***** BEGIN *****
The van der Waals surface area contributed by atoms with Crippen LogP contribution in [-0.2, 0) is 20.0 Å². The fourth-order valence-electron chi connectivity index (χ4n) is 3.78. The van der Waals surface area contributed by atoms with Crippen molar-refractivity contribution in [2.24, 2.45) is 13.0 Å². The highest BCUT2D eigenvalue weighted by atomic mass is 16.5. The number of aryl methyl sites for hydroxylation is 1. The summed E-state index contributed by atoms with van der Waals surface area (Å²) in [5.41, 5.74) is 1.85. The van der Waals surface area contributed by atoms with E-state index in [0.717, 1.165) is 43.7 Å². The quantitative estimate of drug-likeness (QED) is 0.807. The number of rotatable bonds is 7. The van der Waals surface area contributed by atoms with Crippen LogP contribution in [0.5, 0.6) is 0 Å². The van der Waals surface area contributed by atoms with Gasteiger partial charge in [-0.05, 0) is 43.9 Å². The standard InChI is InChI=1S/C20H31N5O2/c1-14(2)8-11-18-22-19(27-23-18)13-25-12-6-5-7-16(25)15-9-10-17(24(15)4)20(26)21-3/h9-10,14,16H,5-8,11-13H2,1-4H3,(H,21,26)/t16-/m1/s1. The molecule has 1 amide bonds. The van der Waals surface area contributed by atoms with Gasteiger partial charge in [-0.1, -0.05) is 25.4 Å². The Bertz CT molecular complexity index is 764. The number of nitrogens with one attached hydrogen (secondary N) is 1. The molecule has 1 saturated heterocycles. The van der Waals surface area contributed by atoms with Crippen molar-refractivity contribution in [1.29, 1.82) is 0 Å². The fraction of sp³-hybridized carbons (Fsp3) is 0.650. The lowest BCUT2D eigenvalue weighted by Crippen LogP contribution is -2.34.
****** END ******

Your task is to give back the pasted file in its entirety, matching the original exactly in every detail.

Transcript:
The van der Waals surface area contributed by atoms with Crippen LogP contribution in [-0.2, 0) is 20.0 Å². The fourth-order valence-electron chi connectivity index (χ4n) is 3.78. The van der Waals surface area contributed by atoms with Crippen molar-refractivity contribution in [2.24, 2.45) is 13.0 Å². The highest BCUT2D eigenvalue weighted by atomic mass is 16.5. The number of aryl methyl sites for hydroxylation is 1. The summed E-state index contributed by atoms with van der Waals surface area (Å²) in [5.41, 5.74) is 1.85. The van der Waals surface area contributed by atoms with E-state index in [0.717, 1.165) is 43.7 Å². The quantitative estimate of drug-likeness (QED) is 0.807. The number of rotatable bonds is 7. The van der Waals surface area contributed by atoms with Crippen LogP contribution in [0.5, 0.6) is 0 Å². The van der Waals surface area contributed by atoms with Gasteiger partial charge in [-0.05, 0) is 43.9 Å². The standard InChI is InChI=1S/C20H31N5O2/c1-14(2)8-11-18-22-19(27-23-18)13-25-12-6-5-7-16(25)15-9-10-17(24(15)4)20(26)21-3/h9-10,14,16H,5-8,11-13H2,1-4H3,(H,21,26)/t16-/m1/s1. The molecule has 1 amide bonds. The van der Waals surface area contributed by atoms with Gasteiger partial charge in [-0.1, -0.05) is 25.4 Å². The Bertz CT molecular complexity index is 764. The number of nitrogens with one attached hydrogen (secondary N) is 1. The molecule has 1 saturated heterocycles. The van der Waals surface area contributed by atoms with Crippen molar-refractivity contribution in [1.29, 1.82) is 0 Å². The fraction of sp³-hybridized carbons (Fsp3) is 0.650. The lowest BCUT2D eigenvalue weighted by Crippen LogP contribution is -2.34.